"The Romeo of Song." Nothing too fast, mind you, all tempos decelerated for slow and sinuous dancing. A music for whispering in ears. For sliding out the slots in the Bakelite, a glowing dial and the warm, crackling static hum of electricity.
Russ didn't know about electric instruments. They hadn't been invented yet, mere rumors and prototypes, if you didn't count the microphone. And he did, because it allowed him to sing softly. To mouth each word as it came out of his mouth, to send it just toward you, you, just the way you always wanted to hear it, and experience it, how you always wished it would be, head back, eyes lidded, hand pressed inside your thigh, to reach that one moment of total real-time bliss in which something meaningful passes back and forth between your heart's flutter, to know how deep love can stick its tongue in your ear.
He knew what it was to have loved, and to have had love taken away. To let the public have their way with him. The morning-after slink from the bed, the knowledge that both he and they had got what they wanted. Fought to a draw. He had given up everything for what his life consisted of now, which to most people was still everything, especially in this time of Depression. He'd spit through more money than he'd ever expected to make, which was how it was supposed to be, since you were who people perceived you to be. You reached for the stars, and then became one. And then found out there were millions of them.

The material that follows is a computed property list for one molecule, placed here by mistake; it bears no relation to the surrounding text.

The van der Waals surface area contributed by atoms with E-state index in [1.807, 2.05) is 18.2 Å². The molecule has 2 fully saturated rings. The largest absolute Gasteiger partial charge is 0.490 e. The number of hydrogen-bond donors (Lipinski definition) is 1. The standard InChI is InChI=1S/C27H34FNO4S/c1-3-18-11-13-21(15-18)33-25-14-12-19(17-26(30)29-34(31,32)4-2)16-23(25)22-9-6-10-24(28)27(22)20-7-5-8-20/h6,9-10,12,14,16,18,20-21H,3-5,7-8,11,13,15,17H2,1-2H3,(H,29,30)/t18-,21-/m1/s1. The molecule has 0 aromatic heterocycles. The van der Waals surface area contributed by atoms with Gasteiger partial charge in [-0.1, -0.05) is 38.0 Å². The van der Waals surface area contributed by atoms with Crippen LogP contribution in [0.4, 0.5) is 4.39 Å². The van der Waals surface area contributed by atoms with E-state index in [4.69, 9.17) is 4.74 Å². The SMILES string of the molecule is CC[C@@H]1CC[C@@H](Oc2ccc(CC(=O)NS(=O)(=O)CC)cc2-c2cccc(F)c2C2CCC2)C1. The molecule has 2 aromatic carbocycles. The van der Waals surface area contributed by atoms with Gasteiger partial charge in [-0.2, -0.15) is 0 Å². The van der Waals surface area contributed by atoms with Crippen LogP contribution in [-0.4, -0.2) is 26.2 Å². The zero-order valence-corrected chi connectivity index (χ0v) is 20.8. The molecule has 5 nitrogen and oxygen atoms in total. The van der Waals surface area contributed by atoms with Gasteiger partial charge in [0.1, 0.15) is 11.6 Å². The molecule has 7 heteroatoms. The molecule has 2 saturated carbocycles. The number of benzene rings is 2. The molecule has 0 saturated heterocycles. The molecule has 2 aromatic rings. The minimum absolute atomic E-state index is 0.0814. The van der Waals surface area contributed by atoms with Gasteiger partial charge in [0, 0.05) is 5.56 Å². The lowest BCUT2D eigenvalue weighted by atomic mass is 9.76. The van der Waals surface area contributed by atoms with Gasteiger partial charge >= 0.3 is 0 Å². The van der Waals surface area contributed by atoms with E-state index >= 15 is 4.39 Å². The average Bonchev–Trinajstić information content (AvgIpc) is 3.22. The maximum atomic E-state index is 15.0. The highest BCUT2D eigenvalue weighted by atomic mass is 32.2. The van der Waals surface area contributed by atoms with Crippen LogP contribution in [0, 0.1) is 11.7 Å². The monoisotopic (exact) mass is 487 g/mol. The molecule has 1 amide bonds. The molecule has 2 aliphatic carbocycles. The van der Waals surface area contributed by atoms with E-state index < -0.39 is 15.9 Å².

You had to shine brighter. Con Conrad, his manager, had shown him that, standing on the street corner at Broadway and Forty-sixth one fall afternoon two years ago. No way was he going to let Russ Columbo wait for twenty minutes in the rain after he'd just thrilled more than a thousand femme admirers at the Paramount Grill's afternoon milk-benefit, there at the behest of her royal selflessness Mrs. William Randolph Hearst. "More cream" was how they liked to boast at Borden's. That was Con's operandi. Maybe it was working. When Russ entered the café, he could sense the intake of breath, the room suddenly drained of oxygen. Chests heaved and tightened. He could hardly breathe. To exhale was to dare break the spell.
Outside, after the autographs and the shy squirm of the young ladies, it had begun to drizzle. As they waited, Conrad paced, fumed. He hated standing there for a cab that might never come. That was no way to treat Russ Columbo, "the biggest name on the radio," or himself, or the two publicity shysters with him, Paul Yawitz and Harry Sobol. He started walking briskly toward the West Side, to Scott & Reilly, dealers in Lincolns. He bought the "biggest damned car you've got," hired a chauffeur, and, fully liveried, glided off to their Central ...